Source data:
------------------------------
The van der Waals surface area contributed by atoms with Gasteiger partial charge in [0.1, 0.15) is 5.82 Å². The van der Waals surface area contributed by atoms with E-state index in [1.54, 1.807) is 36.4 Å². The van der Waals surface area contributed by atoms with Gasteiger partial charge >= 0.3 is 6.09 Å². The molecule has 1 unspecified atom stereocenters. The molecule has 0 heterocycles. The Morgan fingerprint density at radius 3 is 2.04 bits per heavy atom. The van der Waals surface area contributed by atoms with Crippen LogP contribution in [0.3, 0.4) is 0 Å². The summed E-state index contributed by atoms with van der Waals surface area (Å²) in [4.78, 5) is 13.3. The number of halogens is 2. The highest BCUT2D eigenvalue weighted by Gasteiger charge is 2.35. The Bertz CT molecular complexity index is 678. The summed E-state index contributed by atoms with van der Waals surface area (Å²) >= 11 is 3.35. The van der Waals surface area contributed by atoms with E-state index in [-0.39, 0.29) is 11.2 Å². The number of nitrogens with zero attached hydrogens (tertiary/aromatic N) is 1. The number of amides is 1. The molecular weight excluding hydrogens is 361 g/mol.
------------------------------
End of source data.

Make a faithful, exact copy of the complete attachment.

The van der Waals surface area contributed by atoms with Gasteiger partial charge in [0.1, 0.15) is 5.82 Å². The van der Waals surface area contributed by atoms with E-state index in [1.54, 1.807) is 36.4 Å². The van der Waals surface area contributed by atoms with Gasteiger partial charge >= 0.3 is 6.09 Å². The molecule has 1 unspecified atom stereocenters. The molecule has 0 heterocycles. The Morgan fingerprint density at radius 3 is 2.04 bits per heavy atom. The van der Waals surface area contributed by atoms with Crippen LogP contribution in [0.3, 0.4) is 0 Å². The summed E-state index contributed by atoms with van der Waals surface area (Å²) in [4.78, 5) is 13.3. The number of halogens is 2. The highest BCUT2D eigenvalue weighted by Gasteiger charge is 2.35. The Bertz CT molecular complexity index is 678. The summed E-state index contributed by atoms with van der Waals surface area (Å²) >= 11 is 3.35. The van der Waals surface area contributed by atoms with E-state index in [-0.39, 0.29) is 11.2 Å². The number of nitrogens with zero attached hydrogens (tertiary/aromatic N) is 1. The number of amides is 1. The molecular weight excluding hydrogens is 361 g/mol.